5. Coffee. Many people list coffee as one of their biggest unnecessary spending habits. That coffee on the way to work or at lunch can mount up to a lot of money per month. If you spend £3 per coffee five times per week, that’s £60 per month. Invest in a good reusable coffee cup or flask and make it at home for the car journey, you’ll be surprised how much difference it can make!

If you find that even with budgeting and changing your spending habits that you’re going to struggle with meeting your monthly payments due to short term reduced income, contact your creditors immediately. Many creditors are still running payment holidays for those suffering the after-effects of financial loss caused by COVID-19. Additionally, if you speak with your creditors early enough and inform them that you have a short-term financial issue, they often agree to stop interest charges or will accept a lower payment for a set term.

It’s Never Too Late to Budget

Often it can be difficult to see the light at the end of the tunnel when you have been budgeting and keeping a close eye on your spending but your circumstances have changed and led you into debt problems. If you have already contacted your lenders and requested a payment holiday or feel that a payment holiday may not suffice, don’t worry. There are debt solutions out there that can help you get back on track and on the road to financial freedom.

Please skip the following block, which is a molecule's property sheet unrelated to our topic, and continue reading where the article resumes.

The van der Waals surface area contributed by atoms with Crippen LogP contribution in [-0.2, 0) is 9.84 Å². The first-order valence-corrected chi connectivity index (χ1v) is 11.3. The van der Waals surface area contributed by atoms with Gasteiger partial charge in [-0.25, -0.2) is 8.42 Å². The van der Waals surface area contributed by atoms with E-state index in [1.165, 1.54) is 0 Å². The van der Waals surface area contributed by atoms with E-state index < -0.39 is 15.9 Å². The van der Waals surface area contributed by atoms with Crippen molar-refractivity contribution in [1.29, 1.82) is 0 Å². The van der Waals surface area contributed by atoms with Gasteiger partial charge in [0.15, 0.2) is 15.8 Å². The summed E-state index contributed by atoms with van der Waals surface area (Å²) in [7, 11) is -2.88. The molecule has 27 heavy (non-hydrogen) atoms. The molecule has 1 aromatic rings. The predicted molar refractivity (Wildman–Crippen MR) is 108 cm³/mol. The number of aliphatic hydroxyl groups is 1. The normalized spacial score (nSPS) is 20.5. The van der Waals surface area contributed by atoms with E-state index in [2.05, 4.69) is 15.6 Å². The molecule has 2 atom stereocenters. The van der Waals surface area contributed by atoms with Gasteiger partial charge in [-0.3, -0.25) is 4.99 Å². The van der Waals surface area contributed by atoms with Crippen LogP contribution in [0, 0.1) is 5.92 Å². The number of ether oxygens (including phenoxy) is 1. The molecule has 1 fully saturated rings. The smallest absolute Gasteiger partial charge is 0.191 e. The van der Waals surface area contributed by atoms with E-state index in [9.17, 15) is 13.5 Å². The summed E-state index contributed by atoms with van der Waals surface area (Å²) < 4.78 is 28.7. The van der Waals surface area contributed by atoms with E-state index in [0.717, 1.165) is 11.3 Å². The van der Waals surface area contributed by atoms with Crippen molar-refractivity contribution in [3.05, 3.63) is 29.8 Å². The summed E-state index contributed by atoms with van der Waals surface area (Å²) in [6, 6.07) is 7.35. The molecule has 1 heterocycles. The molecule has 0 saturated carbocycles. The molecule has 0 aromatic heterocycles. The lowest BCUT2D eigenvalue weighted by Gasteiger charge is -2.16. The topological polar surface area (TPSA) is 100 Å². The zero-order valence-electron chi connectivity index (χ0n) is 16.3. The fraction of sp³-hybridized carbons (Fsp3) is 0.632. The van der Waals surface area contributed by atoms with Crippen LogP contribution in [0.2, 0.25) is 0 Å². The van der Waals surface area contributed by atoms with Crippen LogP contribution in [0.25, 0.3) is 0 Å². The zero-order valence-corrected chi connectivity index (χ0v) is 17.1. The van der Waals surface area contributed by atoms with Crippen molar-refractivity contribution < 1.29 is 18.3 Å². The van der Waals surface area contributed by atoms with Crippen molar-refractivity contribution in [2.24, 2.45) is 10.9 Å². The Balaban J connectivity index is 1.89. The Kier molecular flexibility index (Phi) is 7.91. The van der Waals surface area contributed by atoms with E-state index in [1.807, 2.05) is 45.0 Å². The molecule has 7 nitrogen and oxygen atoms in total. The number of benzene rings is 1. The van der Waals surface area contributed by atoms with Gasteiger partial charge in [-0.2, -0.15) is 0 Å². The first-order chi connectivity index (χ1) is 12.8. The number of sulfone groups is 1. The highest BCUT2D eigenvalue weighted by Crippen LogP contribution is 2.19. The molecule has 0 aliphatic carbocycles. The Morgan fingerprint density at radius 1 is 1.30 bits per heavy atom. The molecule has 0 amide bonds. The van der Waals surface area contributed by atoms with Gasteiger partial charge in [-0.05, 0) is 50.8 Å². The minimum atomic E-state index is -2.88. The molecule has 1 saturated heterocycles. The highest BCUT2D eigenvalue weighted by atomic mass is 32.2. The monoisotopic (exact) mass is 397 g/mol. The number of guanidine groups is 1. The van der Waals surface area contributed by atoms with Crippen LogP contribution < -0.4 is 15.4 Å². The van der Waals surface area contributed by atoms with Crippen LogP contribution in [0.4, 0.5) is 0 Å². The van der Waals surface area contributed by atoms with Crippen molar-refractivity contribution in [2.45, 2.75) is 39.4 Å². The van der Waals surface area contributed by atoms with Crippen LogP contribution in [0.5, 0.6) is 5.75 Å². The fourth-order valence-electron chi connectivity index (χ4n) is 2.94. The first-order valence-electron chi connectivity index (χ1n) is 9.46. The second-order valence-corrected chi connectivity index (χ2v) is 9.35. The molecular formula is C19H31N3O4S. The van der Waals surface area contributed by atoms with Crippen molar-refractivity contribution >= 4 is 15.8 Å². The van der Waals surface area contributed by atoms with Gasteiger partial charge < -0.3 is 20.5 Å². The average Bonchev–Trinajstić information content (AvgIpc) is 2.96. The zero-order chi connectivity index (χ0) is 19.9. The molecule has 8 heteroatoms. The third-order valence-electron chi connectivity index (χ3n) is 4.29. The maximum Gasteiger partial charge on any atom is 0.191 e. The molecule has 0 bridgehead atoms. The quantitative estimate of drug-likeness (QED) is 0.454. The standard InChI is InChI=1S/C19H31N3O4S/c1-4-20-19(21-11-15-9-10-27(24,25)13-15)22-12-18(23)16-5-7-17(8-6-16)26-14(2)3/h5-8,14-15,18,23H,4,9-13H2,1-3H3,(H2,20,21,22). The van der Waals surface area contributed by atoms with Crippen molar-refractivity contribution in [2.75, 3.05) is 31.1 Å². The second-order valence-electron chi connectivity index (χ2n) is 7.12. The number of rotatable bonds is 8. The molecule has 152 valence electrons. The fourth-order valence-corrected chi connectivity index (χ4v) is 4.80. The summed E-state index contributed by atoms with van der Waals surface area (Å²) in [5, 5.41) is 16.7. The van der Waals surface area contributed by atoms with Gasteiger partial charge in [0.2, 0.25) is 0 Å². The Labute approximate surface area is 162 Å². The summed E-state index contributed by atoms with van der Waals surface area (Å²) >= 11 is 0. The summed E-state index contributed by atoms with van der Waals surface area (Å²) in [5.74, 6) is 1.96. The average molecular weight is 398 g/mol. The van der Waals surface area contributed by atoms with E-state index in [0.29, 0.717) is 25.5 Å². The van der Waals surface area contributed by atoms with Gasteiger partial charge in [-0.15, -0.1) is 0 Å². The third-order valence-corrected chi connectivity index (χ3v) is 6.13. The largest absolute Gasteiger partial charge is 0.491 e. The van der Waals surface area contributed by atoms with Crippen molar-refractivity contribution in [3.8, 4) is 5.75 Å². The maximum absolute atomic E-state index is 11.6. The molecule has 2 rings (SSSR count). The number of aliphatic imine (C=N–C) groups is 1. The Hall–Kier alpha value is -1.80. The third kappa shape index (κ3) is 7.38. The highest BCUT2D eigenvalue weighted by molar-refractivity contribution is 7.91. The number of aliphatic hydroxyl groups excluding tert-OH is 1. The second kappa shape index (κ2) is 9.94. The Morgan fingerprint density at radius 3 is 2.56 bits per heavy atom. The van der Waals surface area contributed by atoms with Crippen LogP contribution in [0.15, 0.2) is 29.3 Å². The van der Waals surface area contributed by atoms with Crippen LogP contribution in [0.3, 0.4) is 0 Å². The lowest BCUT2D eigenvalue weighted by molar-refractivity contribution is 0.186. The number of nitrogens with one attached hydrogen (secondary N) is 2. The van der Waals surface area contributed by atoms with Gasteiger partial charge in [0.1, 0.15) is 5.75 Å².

Take a look at the debt solutions section of our website for information on Debt Management Plans, Debt Relief Orders, IVAs, Bankruptcy and much more.

If you are struggling with budgeting, struggling to meet payments, worried that you are getting into debt or are being contacted by debt collection agencies — contact Debt Movement today for friendly and impartial help and guidance.